Astronomy:PSR J0738−4042

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Short description: Pulsar in the constellation Puppis
PSR J0738−4042
Observation data
Equinox J2000.0]] (ICRS)
Constellation Puppis
Right ascension 07h 38m 32.329s
Declination −40° 42' 40.94"
Spectral type Pulsar
Distance37,000 ly
Rotation374.919985032 ms[1]
Database references

PSR J0738−4042 is the first pulsar observed to have been affected by asteroids.[2]

It was originally discovered in 1968.[1] In 2013 scientists at the University of Oxford, Hartebeesthoek Observatory and CSIRO announced that they had observed changes in the pulsar's spin rate and the shape of its radio pulse indicating that asteroids were encountering it, including one with a mass of about a billion tons.[3]

We think the pulsar's radio beam zaps the asteroid, vaporising it. But the vaporised particles are electrically charged and they slightly alter the process that creates the pulsar's beam.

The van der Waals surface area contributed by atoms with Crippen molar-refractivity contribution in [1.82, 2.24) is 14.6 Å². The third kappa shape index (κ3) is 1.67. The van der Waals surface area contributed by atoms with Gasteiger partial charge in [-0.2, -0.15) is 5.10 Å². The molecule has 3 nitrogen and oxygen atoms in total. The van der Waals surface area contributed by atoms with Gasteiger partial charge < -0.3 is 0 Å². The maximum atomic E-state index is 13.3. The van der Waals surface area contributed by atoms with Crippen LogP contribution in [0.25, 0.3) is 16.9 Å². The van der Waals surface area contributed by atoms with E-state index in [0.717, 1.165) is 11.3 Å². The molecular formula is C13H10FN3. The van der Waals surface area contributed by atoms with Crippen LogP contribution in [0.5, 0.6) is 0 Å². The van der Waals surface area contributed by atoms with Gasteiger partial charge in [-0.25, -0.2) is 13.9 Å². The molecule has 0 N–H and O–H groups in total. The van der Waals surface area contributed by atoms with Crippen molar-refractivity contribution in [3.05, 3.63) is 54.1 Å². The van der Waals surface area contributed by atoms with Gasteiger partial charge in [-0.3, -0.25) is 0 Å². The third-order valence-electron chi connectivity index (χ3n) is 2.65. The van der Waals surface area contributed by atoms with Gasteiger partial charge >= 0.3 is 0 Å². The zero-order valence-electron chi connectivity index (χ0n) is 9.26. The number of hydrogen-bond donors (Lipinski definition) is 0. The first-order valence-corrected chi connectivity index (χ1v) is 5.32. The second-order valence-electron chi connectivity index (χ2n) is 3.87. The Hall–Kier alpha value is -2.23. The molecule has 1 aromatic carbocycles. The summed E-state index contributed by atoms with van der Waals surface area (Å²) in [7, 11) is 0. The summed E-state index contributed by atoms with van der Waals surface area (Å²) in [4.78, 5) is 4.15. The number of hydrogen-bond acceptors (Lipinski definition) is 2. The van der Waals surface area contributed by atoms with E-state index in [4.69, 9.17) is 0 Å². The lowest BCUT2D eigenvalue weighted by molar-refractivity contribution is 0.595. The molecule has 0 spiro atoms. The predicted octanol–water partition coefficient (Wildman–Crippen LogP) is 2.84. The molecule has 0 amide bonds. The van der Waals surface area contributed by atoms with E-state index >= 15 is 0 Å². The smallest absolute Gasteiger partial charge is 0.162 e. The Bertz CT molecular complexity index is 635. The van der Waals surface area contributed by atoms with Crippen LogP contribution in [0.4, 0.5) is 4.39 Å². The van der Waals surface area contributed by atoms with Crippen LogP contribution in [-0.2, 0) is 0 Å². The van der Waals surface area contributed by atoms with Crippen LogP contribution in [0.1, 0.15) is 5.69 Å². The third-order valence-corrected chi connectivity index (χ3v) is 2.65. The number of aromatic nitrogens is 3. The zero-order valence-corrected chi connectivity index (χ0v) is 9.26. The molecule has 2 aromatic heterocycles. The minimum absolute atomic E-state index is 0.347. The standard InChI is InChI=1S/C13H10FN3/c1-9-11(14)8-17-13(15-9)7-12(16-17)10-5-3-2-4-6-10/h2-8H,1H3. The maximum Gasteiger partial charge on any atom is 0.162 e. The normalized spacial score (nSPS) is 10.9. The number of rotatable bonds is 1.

—Dr. Ryan Shannon, [2]

The scientists suggested that the material blown out from the explosion which formed the pulsar could have fallen back towards it, developing a disk of debris including asteroids.[4]


  1. 1.0 1.1 ATNF Pulsar Catalogue database entry. See Manchester, R. N. (2005). "The Australia Telescope National Facility Pulsar Catalogue". Astronomical Journal 129 (4): 1993–2006. doi:10.1086/428488. Bibcode2005AJ....129.1993M. 
  2. 2.0 2.1 "Rocks Around The Clock: Star PSR J0738-4042 Is Constantly Pummelled By Asteroids". Science 2.0. 2014-02-20. Retrieved 2014-02-23. 
  3. Brook, P. R.; Karastergiou, A.; Buchner, S.; Roberts, S. J.; Keith, M. J.; Johnston, S.; Shannon, R. M. (2014). "Evidence of an Asteroid Encountering a Pulsar". The Astrophysical Journal 780 (2): L31. doi:10.1088/2041-8205/780/2/L31. Bibcode2014ApJ...780L..31B. 
  4. "Star found being pounded by billion-ton asteroid". The Space Reporter. 2014-02-22. Retrieved 2014-02-23.